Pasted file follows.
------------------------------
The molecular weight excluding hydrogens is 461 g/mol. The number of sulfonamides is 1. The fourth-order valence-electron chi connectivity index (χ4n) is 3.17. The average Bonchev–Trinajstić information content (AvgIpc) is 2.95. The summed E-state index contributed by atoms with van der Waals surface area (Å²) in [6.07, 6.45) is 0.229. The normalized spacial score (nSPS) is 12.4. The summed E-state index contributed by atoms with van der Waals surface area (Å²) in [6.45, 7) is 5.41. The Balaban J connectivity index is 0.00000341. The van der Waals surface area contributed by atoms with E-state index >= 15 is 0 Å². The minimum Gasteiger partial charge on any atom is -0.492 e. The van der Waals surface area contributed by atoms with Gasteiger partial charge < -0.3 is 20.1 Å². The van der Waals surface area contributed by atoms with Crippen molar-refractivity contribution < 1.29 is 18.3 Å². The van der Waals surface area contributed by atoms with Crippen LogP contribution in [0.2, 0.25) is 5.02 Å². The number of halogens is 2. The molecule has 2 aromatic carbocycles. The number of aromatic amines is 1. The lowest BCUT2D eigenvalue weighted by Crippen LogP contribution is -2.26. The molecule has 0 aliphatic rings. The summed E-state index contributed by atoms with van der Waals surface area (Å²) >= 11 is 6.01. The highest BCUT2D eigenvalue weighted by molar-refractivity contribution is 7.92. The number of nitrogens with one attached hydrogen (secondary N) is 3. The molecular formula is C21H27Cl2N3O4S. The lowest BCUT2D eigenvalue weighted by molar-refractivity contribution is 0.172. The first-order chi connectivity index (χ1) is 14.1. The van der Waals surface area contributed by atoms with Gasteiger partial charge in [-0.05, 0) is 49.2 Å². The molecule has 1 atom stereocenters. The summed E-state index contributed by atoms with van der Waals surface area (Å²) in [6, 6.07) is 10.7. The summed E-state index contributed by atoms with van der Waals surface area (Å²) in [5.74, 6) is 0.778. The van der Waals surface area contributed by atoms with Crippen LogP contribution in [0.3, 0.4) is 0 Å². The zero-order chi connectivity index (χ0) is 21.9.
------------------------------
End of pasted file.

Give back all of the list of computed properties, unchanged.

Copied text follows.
The molecular weight excluding hydrogens is 461 g/mol. The number of sulfonamides is 1. The fourth-order valence-electron chi connectivity index (χ4n) is 3.17. The average Bonchev–Trinajstić information content (AvgIpc) is 2.95. The summed E-state index contributed by atoms with van der Waals surface area (Å²) in [6.07, 6.45) is 0.229. The normalized spacial score (nSPS) is 12.4. The summed E-state index contributed by atoms with van der Waals surface area (Å²) in [6.45, 7) is 5.41. The Balaban J connectivity index is 0.00000341. The van der Waals surface area contributed by atoms with E-state index >= 15 is 0 Å². The minimum Gasteiger partial charge on any atom is -0.492 e. The van der Waals surface area contributed by atoms with Gasteiger partial charge < -0.3 is 20.1 Å². The van der Waals surface area contributed by atoms with Crippen molar-refractivity contribution < 1.29 is 18.3 Å². The van der Waals surface area contributed by atoms with Crippen LogP contribution in [0.2, 0.25) is 5.02 Å². The number of halogens is 2. The molecule has 2 aromatic carbocycles. The number of aromatic amines is 1. The lowest BCUT2D eigenvalue weighted by Crippen LogP contribution is -2.26. The molecule has 0 aliphatic rings. The summed E-state index contributed by atoms with van der Waals surface area (Å²) >= 11 is 6.01. The highest BCUT2D eigenvalue weighted by molar-refractivity contribution is 7.92. The number of nitrogens with one attached hydrogen (secondary N) is 3. The molecular formula is C21H27Cl2N3O4S. The lowest BCUT2D eigenvalue weighted by molar-refractivity contribution is 0.172. The first-order chi connectivity index (χ1) is 14.1. The van der Waals surface area contributed by atoms with Gasteiger partial charge in [-0.05, 0) is 49.2 Å². The molecule has 1 atom stereocenters. The summed E-state index contributed by atoms with van der Waals surface area (Å²) in [6, 6.07) is 10.7. The summed E-state index contributed by atoms with van der Waals surface area (Å²) in [5.74, 6) is 0.778. The van der Waals surface area contributed by atoms with Crippen LogP contribution in [0.3, 0.4) is 0 Å². The zero-order chi connectivity index (χ0) is 21.9.